Consultancy for Adapted Semi-Qualitative Evaluation of Access and Coverage (SQUEAC) survey in Marsabit & Isiolo County At Concern Worldwide

Consultancy for Adapted Semi-Qualitative Evaluation of Access and Coverage (SQUEAC) survey in Marsabit & Isiolo County (a follow-up to a baseline SQUEAC in 2021)

1. Background and Context

The prevalence of global acute malnutrition (GAM) among children under-five remains persistently high in the Arid and Semi-Arid Lands (ASAL) of northern Kenya, despite improvements in other areas of Kenya over recent years. Marsabit and Isiolo counties are among the most affected of the ASALs. In both counties, the GAM prevalence has been at either the critical (15%–29.9%) or serious (10%–14.9%) phase of acute malnutrition based on the Integrated Phased Classification (IPC) according to annual surveys for most of the past ten years (2010 – 2019).[1]

[1] Nawiri Malnutrition Hotspots Mapping & Analysis in Marsabit County of Kenya and in Isiolo County Kenya. Final Report. Catholic Relief Service (CRS), USAID, Nairobi, Kenya

Coverage of services for severe acute malnutrition (SAM) and moderate acute malnutrition (MAM) has been sub-optimal for much of that period. Despite progress, many challenges remain and surveys indicate that only between half and two-thirds of children suffering from acute malnutrition are accessing essential treatment in ASAL areas.[2]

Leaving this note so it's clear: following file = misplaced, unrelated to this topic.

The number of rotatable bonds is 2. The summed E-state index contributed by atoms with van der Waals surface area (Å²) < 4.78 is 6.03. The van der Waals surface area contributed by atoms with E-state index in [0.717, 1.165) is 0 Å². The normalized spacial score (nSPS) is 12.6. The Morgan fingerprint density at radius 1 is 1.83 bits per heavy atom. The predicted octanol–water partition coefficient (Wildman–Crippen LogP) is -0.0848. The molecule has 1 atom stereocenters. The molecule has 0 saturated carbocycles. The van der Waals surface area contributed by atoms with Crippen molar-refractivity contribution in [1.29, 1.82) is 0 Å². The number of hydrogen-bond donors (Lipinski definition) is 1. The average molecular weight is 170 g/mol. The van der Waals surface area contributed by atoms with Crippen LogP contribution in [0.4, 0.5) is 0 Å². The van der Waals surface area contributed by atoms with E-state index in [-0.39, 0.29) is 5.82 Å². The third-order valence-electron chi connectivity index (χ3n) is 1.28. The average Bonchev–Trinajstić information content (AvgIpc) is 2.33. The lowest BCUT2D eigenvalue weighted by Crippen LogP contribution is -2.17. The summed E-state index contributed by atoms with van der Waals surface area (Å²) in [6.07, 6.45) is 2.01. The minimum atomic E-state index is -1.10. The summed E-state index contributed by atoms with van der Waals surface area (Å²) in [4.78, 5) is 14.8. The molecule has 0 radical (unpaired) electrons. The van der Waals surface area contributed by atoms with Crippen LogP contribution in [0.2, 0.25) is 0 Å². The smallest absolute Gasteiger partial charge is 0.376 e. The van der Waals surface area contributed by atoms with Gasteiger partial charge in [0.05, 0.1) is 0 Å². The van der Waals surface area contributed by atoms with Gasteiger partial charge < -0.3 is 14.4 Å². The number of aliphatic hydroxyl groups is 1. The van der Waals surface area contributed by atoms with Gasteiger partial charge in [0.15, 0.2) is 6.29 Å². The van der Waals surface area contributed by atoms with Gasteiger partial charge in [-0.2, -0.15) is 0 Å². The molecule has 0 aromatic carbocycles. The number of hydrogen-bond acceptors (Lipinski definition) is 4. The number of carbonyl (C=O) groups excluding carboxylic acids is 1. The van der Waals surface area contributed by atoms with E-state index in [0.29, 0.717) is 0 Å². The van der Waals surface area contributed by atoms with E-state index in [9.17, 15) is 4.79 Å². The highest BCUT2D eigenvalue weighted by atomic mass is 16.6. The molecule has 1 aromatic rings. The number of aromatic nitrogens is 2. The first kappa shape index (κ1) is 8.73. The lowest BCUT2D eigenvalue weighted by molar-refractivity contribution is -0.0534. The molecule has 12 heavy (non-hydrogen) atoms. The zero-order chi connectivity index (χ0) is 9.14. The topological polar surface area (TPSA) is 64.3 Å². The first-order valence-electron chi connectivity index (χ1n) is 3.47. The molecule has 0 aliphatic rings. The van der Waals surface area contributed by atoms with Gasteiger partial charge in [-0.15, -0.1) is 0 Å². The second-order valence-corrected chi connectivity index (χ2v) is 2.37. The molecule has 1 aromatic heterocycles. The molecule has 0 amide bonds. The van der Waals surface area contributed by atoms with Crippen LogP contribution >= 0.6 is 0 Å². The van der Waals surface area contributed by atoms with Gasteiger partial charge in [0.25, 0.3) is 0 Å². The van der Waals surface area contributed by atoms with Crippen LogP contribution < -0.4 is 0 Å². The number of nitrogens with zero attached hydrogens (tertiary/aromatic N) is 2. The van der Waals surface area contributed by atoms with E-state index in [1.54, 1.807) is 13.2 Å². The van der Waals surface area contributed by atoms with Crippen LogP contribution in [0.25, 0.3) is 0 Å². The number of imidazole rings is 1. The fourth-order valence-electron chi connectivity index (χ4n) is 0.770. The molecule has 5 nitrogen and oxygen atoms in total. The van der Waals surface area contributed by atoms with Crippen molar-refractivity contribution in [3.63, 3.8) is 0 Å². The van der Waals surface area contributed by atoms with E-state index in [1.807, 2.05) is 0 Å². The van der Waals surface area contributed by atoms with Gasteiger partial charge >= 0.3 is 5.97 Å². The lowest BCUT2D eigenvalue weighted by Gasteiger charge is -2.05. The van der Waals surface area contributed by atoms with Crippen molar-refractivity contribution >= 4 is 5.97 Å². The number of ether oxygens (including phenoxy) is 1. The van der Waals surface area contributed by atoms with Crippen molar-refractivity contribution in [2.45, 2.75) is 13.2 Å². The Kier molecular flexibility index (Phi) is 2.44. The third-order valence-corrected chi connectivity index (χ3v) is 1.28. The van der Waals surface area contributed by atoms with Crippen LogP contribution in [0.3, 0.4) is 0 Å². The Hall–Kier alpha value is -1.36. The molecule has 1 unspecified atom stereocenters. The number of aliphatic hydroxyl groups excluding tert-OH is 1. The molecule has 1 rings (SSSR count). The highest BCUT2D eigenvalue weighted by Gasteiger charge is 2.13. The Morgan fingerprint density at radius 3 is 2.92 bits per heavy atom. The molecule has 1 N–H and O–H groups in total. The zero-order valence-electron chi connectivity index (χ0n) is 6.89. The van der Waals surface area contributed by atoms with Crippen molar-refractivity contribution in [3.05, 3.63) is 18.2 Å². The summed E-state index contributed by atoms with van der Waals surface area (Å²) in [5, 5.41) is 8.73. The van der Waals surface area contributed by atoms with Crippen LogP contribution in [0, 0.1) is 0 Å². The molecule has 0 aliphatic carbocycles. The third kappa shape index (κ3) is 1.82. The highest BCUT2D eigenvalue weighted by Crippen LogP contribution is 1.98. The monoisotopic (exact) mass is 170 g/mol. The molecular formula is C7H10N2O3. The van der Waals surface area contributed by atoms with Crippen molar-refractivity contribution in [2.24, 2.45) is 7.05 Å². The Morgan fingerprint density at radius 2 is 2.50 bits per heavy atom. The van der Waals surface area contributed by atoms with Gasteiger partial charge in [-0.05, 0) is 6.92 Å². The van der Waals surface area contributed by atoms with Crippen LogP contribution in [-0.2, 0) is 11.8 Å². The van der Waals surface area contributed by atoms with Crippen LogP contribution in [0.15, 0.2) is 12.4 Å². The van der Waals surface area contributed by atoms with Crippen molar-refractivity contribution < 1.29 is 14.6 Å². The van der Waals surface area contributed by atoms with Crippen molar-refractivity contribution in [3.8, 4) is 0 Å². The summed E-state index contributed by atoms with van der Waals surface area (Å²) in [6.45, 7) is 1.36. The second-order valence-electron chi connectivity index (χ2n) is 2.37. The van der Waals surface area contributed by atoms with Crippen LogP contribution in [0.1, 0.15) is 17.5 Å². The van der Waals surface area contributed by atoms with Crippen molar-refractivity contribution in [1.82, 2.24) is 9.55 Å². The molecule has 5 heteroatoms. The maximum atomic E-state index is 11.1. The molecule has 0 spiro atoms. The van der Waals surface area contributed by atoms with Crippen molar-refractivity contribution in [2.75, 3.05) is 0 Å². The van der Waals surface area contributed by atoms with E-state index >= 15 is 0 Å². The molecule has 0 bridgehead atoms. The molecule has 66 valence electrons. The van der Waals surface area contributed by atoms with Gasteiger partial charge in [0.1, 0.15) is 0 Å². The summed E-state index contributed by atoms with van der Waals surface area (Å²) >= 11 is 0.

To combat persistent levels of child wasting/ acute malnutrition, the USAID-funded Nawiri project has been designed to investigate the drivers of malnutrition in the ASAL contexts and to implement integrated, multi-sectoral interventions to address them over a five-year period (2019 – 2024). The project is jointly implemented by the County and Sub-county governments and a consortium of eight non-governmental partners.[3] The project is targeting primarily four vulnerable subcounties in Marsabit County (North Horr subcounty, Laisamis subcounty) and Isiolo County (Garbatula subcounty and Merti subcounty), as well as some additional wards in neighbouring sub-counties that have been identified as malnutrition hotspots according to analysis undertaken by Nawiri partners in 2021.[4] The communities are predominantly pastoralist and engage in regular movements to access pasture and water for their herds (largely camel, cattle and goats).